graywolf1936

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The other "type" of pasta sauce that I remember and made for Christmas Eve is stuffed squid with a thickred sauce over any thin pasta.
 

noboundaries

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Yep. Meatless Christmas Eve, baccala salad, squid fixed in sauce, soup, and fried. Cod. Smelt. Took me years to duplicate the baccala (reconstituted salt cod). Now when I
make it the family comes out of the woodwork! What used to be cheap is what I now call the $100 salad bowl!
 
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mneeley490

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Yep, my grandmother made a mince-meat pie that was to die for. She used elk neck meat. That's something that I can't just pick up at the local grocery store.

And my mother, who was not a good cook, did have the best fried chicken I have ever tasted. Some combination of flour, black pepper, and Lawry's Seasoning Salt, but I've never been able to duplicate it.
 

worktogthr

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My Mom was a career woman and not a cook as much as a wonderful "everything else."

However, she made the best damn paella in the world, and I have a ball trying to replicate that indeed!

Cheers! - Leah


Leah...your posts are great.  I love the passion you have for food.  That Paella look amazing.  Honestly, I am not much of a seafood fan, but you make it mighty appealing!
 

moikel

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Chef Jimmy, you hit the nail on the head!  I completely spaced out the carrots!  My grandpa made all his own wine from grapes he bought at "the market," which was actually a little Italian store that smelled like Italian heaven when you walked in there.  The wine always went in the sauce but that wine was never aged long enough to get rid of the green taste.  He bottled it in gallon jugs. And many times I can remember tasting it when it started to get a bit of a vinegar edge.  They'd drink it anyway until it was ready to use on salads, which was pronounced "sah-Lahd" with their accents.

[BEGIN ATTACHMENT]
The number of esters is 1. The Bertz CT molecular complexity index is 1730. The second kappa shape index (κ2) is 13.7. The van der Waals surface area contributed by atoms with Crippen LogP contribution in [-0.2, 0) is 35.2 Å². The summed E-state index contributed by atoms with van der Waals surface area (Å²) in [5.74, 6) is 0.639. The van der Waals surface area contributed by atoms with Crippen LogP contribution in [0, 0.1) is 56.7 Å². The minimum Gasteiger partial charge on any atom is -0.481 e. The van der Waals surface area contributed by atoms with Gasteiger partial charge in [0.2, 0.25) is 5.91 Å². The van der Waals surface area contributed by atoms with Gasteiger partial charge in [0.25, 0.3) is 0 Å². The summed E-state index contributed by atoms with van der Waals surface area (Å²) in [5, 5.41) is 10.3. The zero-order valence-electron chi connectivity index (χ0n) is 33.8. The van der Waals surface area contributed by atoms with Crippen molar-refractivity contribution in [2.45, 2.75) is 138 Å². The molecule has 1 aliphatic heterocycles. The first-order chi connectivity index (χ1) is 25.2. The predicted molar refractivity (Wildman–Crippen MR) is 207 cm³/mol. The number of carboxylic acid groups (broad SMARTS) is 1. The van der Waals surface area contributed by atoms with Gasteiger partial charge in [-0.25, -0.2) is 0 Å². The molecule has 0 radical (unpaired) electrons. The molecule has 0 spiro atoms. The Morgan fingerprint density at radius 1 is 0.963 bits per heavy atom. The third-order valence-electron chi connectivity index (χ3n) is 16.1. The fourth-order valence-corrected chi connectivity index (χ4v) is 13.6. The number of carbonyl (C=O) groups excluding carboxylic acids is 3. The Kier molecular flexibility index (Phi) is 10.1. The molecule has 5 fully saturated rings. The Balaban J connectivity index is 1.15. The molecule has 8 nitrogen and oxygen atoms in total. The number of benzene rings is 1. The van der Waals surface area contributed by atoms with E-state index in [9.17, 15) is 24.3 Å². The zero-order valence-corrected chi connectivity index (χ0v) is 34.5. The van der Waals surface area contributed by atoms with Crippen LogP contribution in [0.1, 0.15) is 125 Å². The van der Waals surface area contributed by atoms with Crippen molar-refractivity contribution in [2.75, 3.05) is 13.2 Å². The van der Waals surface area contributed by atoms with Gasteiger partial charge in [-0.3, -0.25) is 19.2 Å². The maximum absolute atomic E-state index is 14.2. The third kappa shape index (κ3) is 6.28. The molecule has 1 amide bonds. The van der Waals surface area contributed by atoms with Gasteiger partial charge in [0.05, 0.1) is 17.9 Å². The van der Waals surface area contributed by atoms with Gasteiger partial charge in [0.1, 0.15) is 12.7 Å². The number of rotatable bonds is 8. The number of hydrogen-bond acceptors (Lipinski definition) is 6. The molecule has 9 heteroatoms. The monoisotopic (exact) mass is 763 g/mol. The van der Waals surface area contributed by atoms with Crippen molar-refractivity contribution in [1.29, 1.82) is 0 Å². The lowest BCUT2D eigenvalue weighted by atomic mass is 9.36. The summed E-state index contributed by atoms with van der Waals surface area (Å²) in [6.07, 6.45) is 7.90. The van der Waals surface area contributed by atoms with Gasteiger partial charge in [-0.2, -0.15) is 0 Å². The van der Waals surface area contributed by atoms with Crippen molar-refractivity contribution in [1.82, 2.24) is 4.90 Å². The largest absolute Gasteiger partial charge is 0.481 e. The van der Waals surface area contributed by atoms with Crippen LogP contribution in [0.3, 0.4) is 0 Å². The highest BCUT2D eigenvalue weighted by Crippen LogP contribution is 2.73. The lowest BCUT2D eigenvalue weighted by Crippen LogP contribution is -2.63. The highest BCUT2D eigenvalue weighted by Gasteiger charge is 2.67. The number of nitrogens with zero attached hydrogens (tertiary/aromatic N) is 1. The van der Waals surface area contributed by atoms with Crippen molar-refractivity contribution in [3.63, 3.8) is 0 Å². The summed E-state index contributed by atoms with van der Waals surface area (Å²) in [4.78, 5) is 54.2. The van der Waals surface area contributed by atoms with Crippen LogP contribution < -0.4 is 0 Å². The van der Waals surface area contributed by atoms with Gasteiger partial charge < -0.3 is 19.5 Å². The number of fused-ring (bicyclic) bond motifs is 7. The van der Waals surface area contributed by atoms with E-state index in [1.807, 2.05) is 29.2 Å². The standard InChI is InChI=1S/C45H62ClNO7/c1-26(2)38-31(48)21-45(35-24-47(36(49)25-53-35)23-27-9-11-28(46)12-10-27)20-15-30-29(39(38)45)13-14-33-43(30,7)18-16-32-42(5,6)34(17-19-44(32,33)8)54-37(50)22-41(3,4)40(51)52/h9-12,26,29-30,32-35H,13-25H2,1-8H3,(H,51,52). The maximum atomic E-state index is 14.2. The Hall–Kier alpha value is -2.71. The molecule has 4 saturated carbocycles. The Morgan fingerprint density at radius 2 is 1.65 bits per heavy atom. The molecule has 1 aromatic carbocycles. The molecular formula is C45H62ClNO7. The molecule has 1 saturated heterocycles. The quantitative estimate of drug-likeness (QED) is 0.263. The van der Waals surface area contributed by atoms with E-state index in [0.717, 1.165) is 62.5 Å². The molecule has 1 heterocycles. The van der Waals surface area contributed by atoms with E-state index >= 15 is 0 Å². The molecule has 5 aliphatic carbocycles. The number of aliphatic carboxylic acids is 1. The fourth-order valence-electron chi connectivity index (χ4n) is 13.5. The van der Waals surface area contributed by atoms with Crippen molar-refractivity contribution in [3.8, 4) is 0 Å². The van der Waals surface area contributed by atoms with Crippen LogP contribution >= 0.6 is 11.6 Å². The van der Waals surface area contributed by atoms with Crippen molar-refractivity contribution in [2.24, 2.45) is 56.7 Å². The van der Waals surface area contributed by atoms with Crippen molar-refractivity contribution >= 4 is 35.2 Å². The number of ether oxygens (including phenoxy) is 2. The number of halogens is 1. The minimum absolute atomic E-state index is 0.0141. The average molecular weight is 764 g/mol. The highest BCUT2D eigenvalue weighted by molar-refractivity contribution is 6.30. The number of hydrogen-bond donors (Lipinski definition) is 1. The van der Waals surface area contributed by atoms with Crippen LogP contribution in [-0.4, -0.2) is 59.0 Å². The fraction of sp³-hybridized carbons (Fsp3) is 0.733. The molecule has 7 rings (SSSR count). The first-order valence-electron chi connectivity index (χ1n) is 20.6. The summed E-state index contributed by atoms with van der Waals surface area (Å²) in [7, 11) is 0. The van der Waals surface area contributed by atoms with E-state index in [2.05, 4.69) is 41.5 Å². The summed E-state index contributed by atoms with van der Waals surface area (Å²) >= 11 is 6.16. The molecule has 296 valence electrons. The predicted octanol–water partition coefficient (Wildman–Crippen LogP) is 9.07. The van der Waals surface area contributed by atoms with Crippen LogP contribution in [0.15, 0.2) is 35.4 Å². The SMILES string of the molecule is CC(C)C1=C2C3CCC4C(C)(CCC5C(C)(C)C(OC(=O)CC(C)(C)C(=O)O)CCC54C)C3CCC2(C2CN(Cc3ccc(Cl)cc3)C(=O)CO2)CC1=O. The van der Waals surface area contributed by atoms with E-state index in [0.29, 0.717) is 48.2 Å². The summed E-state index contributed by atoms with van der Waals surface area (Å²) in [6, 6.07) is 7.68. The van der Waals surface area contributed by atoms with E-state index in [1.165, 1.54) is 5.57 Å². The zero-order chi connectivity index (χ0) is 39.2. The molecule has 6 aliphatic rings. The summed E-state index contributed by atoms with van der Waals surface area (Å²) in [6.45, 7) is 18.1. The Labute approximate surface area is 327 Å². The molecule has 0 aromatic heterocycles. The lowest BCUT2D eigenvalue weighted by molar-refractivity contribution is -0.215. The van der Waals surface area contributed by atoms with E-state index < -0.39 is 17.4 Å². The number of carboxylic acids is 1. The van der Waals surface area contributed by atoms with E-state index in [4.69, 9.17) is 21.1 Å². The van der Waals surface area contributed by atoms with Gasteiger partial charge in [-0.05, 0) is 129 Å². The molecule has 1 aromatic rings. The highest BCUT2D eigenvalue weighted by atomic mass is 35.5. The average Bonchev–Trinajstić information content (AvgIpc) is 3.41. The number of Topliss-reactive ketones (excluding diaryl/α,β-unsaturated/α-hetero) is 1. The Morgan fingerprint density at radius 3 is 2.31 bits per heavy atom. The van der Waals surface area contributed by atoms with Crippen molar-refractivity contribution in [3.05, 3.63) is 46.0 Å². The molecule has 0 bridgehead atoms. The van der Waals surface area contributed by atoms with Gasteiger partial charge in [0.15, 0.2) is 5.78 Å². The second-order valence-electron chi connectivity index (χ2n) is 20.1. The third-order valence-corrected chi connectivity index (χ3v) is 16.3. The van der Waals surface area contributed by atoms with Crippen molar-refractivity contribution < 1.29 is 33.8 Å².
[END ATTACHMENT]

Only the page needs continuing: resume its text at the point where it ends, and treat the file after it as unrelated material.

The paint shop at the end of my street sells full range of winemaking gear.I mean full. They promised nonno that they would continue because it was so much part of the local community. 

Anyway the only way was to take it upmarket a bit.A lot of younger Italo/Aussies wanted to make better wine than nonno so they take classes. A fully qualified chemist holds court there on saturdays in season.You can bring in your grapes or your first press & he will test & advise on everything. There can be 20 guys there at a time,good place to get cooking tips or an arguement or both


People club together & buy grapes by the ton,our wholesale fruit & veg dominated by Calabrians,who also have a big presence in grape growing. 

A lot of the "new" winemakers are making some impressive table wines in their garages. It used to be that a semi trailer would just park at the petrol station & sell boxes of grapes of the back of the truck.Got a lot more sophisticated ,I remember the "green" taste.
 

noboundaries

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Because my grandpa made wine I made wine for a HS science project using Welch's Concord Grape Juice, yeast, and sugar.  Nasty stuff but it was wine!  That inspired my dad to make garage wine and he did pretty good actually!  Sometimes he used canned grape concentrates he bought from a place called The Wine Art Store.  Sometimes he made it from scratch.  My university dorm rooms always had about 15 gallons of jug wine in it.  I was very popular.

Homemade wine is so much better than store bought if you know what you are doing.  One of my daughters is about to marry into an Italian family who belong to a co-op winery.  They press 5-8 tons a year, usually three different types of wine.  We help them bottle each Sept/Oct, depending on the timing of the arrival of the next batch of grapes.  Below is a picture of one of our favorites from their little winery, a 2010 Sangiovese.  14.9% alcohol.  Heck, I'm having a glass right now!  Salute!

Okay, back to replicating missing family recipes.